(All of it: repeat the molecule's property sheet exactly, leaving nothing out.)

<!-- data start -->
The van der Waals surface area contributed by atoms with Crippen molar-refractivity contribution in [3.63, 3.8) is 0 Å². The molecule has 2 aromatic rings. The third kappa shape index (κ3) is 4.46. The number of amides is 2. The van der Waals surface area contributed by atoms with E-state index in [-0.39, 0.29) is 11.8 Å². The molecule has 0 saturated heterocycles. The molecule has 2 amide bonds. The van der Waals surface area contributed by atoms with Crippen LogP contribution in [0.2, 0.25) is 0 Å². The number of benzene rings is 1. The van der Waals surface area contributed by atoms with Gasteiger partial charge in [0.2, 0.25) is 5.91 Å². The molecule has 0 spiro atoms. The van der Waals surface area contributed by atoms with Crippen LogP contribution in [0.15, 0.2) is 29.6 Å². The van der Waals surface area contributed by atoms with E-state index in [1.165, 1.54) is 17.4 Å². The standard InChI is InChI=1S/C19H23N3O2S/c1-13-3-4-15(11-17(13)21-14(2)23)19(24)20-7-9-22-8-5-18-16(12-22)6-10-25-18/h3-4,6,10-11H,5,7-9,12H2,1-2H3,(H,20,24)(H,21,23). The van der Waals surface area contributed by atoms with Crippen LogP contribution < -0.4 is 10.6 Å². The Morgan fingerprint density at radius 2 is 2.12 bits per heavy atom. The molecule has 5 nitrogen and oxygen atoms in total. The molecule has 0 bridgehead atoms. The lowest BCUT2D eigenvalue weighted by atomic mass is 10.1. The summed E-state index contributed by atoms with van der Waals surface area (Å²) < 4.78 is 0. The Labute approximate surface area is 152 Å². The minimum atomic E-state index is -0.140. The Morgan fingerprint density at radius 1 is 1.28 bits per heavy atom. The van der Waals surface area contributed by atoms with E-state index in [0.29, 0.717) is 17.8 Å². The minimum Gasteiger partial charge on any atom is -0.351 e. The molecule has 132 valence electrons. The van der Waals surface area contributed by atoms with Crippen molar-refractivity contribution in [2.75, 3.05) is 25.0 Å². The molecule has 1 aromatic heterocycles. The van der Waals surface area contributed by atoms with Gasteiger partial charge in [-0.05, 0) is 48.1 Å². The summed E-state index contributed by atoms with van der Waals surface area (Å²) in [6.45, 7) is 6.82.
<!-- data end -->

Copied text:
The van der Waals surface area contributed by atoms with Crippen molar-refractivity contribution in [3.63, 3.8) is 0 Å². The molecule has 2 aromatic rings. The third kappa shape index (κ3) is 4.46. The number of amides is 2. The van der Waals surface area contributed by atoms with E-state index in [-0.39, 0.29) is 11.8 Å². The molecule has 0 saturated heterocycles. The molecule has 2 amide bonds. The van der Waals surface area contributed by atoms with Crippen LogP contribution in [0.2, 0.25) is 0 Å². The number of benzene rings is 1. The van der Waals surface area contributed by atoms with Gasteiger partial charge in [0.2, 0.25) is 5.91 Å². The molecule has 0 spiro atoms. The van der Waals surface area contributed by atoms with Crippen LogP contribution in [0.15, 0.2) is 29.6 Å². The van der Waals surface area contributed by atoms with E-state index in [1.165, 1.54) is 17.4 Å². The standard InChI is InChI=1S/C19H23N3O2S/c1-13-3-4-15(11-17(13)21-14(2)23)19(24)20-7-9-22-8-5-18-16(12-22)6-10-25-18/h3-4,6,10-11H,5,7-9,12H2,1-2H3,(H,20,24)(H,21,23). The van der Waals surface area contributed by atoms with Crippen LogP contribution < -0.4 is 10.6 Å². The Morgan fingerprint density at radius 2 is 2.12 bits per heavy atom. The molecule has 5 nitrogen and oxygen atoms in total. The molecule has 0 bridgehead atoms. The lowest BCUT2D eigenvalue weighted by atomic mass is 10.1. The summed E-state index contributed by atoms with van der Waals surface area (Å²) < 4.78 is 0. The Labute approximate surface area is 152 Å². The minimum atomic E-state index is -0.140. The Morgan fingerprint density at radius 1 is 1.28 bits per heavy atom. The van der Waals surface area contributed by atoms with E-state index in [0.29, 0.717) is 17.8 Å². The minimum Gasteiger partial charge on any atom is -0.351 e. The molecule has 132 valence electrons. The van der Waals surface area contributed by atoms with Crippen molar-refractivity contribution in [2.75, 3.05) is 25.0 Å². The molecule has 1 aromatic heterocycles. The van der Waals surface area contributed by atoms with Gasteiger partial charge in [-0.05, 0) is 48.1 Å². The summed E-state index contributed by atoms with van der Waals surface area (Å²) in [6.45, 7) is 6.82.